Historically, First Nations have been victims of the Canadian justice system having suffered from the systemic racism compounded in the ‘delivery of justice’. This has been demonstrated through systemic issues such as racial profiling by enforcement agencies, over representation of First Nation men, women and youth in the correctional facilities, and support programs not culturally competent. In addition, Canada’s judicial legislation and policies have fallen short sighted of addressing the root causes of crime and have failed to institute adequate measures that would support prevention methods for First Nation citizens.
The following information indicates the current approach undertaken by First Nations in Ontario to address the issues identified above.
The Justice Department was established in response to the growing need for representation and advocacy on issues relating to justice for First Nations in Ontario. Rooted historically in Resolution 95/25 – Support for Justice Development Worker Proposal that was passed at the 21st All Ontario Chiefs Conference in June, 1995, the resolution provided for the hiring of justice development workers to serve as both ‘a resource and a facilitator for community justice development.’ The product of demands from First Nation citizens for a more culturally relevant and effective justice system, and a growing awareness of pre-existing forms of First Nation legal systems, the Chiefs in Assembly resolved themselves to:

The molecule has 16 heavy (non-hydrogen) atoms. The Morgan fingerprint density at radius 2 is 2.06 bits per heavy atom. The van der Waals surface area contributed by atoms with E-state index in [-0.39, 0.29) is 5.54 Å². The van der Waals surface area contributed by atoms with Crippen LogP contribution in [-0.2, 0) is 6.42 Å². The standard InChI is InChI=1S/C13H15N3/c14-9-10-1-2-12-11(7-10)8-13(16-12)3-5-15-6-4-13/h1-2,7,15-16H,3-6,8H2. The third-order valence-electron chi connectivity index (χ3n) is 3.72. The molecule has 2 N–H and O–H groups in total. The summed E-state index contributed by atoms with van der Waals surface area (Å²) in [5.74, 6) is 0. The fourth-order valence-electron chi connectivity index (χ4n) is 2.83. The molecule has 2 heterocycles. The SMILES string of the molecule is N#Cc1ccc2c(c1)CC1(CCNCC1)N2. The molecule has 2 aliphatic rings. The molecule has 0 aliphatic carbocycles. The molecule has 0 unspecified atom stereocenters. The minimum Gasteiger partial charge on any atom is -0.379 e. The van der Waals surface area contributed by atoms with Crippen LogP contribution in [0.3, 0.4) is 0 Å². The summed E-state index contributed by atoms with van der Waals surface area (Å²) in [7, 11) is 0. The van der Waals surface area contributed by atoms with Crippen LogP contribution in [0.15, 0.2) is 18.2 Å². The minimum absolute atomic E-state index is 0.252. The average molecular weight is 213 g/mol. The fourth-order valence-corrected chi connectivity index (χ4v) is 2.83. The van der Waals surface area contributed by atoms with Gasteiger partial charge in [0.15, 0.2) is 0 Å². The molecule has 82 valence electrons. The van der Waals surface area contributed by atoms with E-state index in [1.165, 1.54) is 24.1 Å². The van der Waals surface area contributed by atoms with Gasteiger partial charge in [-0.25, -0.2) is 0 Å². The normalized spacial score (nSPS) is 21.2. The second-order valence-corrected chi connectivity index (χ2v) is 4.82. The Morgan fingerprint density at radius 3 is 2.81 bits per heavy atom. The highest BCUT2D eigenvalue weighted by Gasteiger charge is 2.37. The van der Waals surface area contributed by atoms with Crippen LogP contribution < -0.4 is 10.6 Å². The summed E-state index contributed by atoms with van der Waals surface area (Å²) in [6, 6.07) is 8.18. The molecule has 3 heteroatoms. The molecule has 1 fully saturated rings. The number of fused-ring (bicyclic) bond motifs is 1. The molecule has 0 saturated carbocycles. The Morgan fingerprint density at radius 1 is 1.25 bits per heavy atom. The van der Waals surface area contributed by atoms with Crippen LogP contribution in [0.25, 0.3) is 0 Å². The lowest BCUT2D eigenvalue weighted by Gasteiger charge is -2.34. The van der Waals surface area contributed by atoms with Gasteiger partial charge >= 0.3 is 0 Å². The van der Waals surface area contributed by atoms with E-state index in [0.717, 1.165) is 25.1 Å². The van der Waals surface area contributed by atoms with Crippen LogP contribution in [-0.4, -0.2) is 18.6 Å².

- Establish regional justice councils or justice committees that would oversee the development of the community justice agenda;
- Assess the justice needs of individual communities;
- Articulate the community values that any system of First Nation justice developed should uphold;
- Identify the most promising justice programs and models for community application and;
- Develop justice pilot projects.
By 2005 there had emerged within the Chiefs of Ontario a Justice and Correctional Steering Committee that had drafted a Terms of Reference for its operation and identified its role as one that would create and/or facilitate dialogue, policy development, and strategies related to justice. After considering the terms, leadership then adopted Resolution 05/08 – Justice and Correctional Steering Committee –Terms of Reference, approving both the establishment of the Steering Committee, and its mandate. This served to further strengthen then promising efforts to fully integrate a Justice Policy area within the Chiefs of Ontario, and provides the basis for the work that continues on today.